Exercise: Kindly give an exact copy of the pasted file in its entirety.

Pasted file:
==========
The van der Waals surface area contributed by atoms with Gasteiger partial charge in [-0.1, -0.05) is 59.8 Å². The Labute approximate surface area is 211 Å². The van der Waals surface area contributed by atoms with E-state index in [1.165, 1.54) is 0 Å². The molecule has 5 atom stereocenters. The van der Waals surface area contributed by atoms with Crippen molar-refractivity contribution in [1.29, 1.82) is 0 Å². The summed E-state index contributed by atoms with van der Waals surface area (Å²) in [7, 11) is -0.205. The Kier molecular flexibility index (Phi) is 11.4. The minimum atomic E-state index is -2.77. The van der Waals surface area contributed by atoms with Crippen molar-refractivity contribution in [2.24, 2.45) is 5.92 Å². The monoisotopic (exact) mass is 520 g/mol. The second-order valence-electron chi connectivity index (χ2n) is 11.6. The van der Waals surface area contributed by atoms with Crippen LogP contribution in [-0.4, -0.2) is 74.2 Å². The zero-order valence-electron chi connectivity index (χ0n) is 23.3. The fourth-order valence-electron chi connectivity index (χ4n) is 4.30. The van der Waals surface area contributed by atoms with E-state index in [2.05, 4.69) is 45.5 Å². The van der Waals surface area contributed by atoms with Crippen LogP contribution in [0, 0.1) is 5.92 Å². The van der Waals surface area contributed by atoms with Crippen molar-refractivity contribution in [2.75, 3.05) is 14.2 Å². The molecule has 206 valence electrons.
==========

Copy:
The van der Waals surface area contributed by atoms with Gasteiger partial charge in [-0.1, -0.05) is 59.8 Å². The Labute approximate surface area is 211 Å². The van der Waals surface area contributed by atoms with E-state index in [1.165, 1.54) is 0 Å². The molecule has 5 atom stereocenters. The van der Waals surface area contributed by atoms with Crippen molar-refractivity contribution in [1.29, 1.82) is 0 Å². The summed E-state index contributed by atoms with van der Waals surface area (Å²) in [7, 11) is -0.205. The Kier molecular flexibility index (Phi) is 11.4. The minimum atomic E-state index is -2.77. The van der Waals surface area contributed by atoms with Crippen molar-refractivity contribution in [2.24, 2.45) is 5.92 Å². The monoisotopic (exact) mass is 520 g/mol. The second-order valence-electron chi connectivity index (χ2n) is 11.6. The van der Waals surface area contributed by atoms with Crippen LogP contribution in [-0.4, -0.2) is 74.2 Å². The zero-order valence-electron chi connectivity index (χ0n) is 23.3. The fourth-order valence-electron chi connectivity index (χ4n) is 4.30. The van der Waals surface area contributed by atoms with E-state index in [2.05, 4.69) is 45.5 Å². The van der Waals surface area contributed by atoms with Crippen LogP contribution in [0, 0.1) is 5.92 Å². The van der Waals surface area contributed by atoms with Crippen molar-refractivity contribution in [2.75, 3.05) is 14.2 Å². The molecule has 206 valence electrons.